Verse is cadenced language cut up into lines, and poetry is profound verse — verse with layered multi-meanings as well as accumulated mega-meanings. One of the differences between the modes of prose and verse is that the first doesn’t break into lines and the second does. And that’s a pretty profound thing in itself.
When you combine or intersect the idea of lines with the notion of meaning, you end up with two kinds of lines: the enjambed line and the endstopped line.
One way to write a poem would be to break lines every time a sentence ended. But that’s kind of a one-trick zebra, don’t you think? But suppose you were to pit the movement of the sentence against the movement of the line? Then you could make ebb and flow. Come and go. Catch and throw.
Think back to science class: two sine waves of different frequencies — sometimes they enhance each other, sometimes cancel. But together they create a new wave with an exciting shape. Make sense?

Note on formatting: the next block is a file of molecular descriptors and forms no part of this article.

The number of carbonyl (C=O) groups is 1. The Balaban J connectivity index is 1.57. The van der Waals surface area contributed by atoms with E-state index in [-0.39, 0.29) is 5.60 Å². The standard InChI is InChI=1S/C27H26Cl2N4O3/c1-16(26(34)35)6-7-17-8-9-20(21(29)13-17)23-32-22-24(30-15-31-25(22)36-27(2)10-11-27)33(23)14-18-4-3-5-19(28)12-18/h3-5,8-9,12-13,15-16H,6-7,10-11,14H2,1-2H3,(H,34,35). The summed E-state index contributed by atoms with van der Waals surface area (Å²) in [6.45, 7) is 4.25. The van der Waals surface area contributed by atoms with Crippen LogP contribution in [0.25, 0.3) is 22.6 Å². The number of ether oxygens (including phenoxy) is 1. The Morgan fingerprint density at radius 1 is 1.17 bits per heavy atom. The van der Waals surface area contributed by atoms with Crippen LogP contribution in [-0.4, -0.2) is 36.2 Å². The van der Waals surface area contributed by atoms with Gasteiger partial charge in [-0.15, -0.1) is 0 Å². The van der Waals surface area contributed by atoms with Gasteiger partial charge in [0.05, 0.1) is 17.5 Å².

An endstopped line is where the movement of the sentence works with the movement of the line. For example:
I must have turned down the wrong hall,Or opened a door that locked shut behind me,For I live on the ceiling now, not the floor.
See how there’s a punctuation mark at the end of each line? The zones of the sentence are in sync with the line break. Whenever you see punctuation at a line break, almost always you’ve got endstop. Lines that end with punctuation make the reader pause at the end before moving on to the next line. This adds a sense of solidity to the poem as a whole, especially if you have long stanzas, or no stanzas. This may be appropriate if your subject matter is solemn, serious, or “heavy.”
Now look at this excerpt from Charles Bukowski’s poem, “How Come You’re Not Unlisted?”:
for a man of 55 who didn’t get laid
until he was 23
and not very often until he was 50
I think that I should stay listed
via Pacific Telephone
until I get as much as
the average man has had.
of course, I’ll have to keep